If you don’t have a plan in place to respond to a union organizing campaign, now’s a time to draft one.
On April 14, controversial new National Labor Relations Board (NLRB) rules took effect, dramatically speeding up the time between initial filing of a union election petition and actual balloting.
In the past, that generally took more than a month. Now it can happen in as few as 13 days.
Critics say that's harsh on employers because it provides little time to persuade employees to vote against union representation.
Fresh guidance from the NLRB’s general counsel (read it at tinyurl.com/union-election-rules) seem to confirm that the “ambush” election rules will be just as bad as many employers feared.
“The new rules allow unions to move much more quickly in organizing campaigns, and shorten employer timelines for responding to those campaigns,” according to labor-relations attorney Matthew Lewis of the Sheppard Mullin law firm.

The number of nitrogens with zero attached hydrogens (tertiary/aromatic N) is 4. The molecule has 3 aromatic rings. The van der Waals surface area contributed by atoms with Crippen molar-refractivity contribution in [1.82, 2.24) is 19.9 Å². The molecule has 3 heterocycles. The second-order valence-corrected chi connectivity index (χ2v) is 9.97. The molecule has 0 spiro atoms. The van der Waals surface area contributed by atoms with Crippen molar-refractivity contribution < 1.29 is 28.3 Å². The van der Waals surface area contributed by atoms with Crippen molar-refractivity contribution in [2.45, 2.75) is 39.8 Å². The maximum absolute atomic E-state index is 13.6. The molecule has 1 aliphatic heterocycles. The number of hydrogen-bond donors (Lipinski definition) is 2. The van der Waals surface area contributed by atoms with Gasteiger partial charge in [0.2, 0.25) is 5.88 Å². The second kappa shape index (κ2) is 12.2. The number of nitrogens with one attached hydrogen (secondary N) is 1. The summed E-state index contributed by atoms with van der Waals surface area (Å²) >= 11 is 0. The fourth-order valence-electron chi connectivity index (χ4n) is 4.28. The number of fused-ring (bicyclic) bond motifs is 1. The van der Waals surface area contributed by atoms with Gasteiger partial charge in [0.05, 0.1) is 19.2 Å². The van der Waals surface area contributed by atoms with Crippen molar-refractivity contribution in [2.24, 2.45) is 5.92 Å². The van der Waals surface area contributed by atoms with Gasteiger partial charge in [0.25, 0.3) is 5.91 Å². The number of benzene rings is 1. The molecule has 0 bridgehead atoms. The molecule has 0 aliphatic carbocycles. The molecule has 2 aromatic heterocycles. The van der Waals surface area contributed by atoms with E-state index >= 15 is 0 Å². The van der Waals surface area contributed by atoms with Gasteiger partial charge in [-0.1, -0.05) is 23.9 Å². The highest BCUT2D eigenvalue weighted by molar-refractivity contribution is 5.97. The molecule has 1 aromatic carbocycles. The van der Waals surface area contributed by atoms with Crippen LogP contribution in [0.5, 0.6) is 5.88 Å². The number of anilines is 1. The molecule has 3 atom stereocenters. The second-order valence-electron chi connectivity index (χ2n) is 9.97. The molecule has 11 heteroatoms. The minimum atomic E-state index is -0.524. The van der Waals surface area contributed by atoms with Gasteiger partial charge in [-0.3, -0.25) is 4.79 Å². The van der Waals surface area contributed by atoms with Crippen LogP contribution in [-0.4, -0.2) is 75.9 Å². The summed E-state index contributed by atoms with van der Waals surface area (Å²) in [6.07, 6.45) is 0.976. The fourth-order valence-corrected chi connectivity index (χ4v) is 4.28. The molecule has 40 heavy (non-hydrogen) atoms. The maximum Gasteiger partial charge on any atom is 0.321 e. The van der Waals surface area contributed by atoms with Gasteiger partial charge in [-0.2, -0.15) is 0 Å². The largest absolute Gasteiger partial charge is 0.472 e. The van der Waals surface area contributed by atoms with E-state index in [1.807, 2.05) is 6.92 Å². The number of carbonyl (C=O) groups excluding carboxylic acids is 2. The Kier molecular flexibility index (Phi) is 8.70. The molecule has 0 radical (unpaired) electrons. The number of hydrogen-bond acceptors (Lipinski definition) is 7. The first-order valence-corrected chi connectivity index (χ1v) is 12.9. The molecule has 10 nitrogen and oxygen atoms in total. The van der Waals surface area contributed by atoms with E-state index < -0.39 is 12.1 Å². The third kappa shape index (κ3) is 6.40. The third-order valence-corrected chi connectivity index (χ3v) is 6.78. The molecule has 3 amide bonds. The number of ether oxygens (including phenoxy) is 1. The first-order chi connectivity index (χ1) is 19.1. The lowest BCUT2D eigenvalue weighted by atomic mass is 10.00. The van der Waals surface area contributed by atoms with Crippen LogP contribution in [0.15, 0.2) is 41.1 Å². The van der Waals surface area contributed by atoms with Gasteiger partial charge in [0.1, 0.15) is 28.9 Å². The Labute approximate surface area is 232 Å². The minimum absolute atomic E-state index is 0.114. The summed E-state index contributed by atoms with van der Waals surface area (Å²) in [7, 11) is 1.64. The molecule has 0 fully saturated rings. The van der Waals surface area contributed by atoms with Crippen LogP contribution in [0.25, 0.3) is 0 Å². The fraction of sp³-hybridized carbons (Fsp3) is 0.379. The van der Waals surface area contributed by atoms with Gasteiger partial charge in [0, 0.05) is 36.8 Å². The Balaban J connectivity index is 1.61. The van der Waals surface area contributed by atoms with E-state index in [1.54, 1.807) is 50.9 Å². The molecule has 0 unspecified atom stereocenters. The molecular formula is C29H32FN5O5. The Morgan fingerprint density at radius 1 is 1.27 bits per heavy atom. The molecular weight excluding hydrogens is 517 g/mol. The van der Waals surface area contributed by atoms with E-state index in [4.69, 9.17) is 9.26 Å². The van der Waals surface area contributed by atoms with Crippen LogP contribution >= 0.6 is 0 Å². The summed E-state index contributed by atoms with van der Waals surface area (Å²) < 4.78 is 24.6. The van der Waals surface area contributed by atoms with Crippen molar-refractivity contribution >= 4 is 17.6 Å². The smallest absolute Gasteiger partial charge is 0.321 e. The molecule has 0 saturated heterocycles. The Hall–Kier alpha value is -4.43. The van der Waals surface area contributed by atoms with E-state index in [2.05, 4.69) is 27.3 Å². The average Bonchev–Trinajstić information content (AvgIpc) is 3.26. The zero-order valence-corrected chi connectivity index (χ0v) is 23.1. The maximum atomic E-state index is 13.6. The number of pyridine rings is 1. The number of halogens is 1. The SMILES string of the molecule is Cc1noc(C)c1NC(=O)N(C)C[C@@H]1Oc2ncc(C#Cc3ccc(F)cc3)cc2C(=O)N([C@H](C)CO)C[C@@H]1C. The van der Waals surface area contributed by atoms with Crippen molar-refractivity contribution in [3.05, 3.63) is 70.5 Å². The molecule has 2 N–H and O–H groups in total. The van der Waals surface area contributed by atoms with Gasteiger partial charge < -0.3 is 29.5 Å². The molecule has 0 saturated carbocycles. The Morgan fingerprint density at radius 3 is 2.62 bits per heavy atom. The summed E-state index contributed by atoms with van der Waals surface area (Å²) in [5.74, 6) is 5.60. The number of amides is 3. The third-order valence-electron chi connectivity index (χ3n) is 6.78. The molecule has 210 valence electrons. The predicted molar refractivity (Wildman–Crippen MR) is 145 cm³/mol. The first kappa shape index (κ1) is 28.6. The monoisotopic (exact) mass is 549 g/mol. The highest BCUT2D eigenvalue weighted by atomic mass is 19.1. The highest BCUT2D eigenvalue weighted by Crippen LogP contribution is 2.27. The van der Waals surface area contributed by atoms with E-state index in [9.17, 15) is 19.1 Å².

“These rules are similar to the ‘hurry-up offense’ where one side hopes to catch the other off-guard with misdirection and a hurried pace,” said a statement from the National Retail Federation (NRF), one of dozens of business groups that oppose the NLRB rules.
Earlier this year, Congress voted to block the rules, but President Obama vetoed that bill on April 1.
A lawsuit filed by NRF, the Society for Human Resource(SHRM) and other groups to prevent the election rules from taking effect is pending in federal court. A SHRM statement said the rules “fundamentally and improperly alters the existing election process.”
“An employee should be able to hear from both the union and the employer,” said Mike Aitken, SHRM’s vice president of government affairs.
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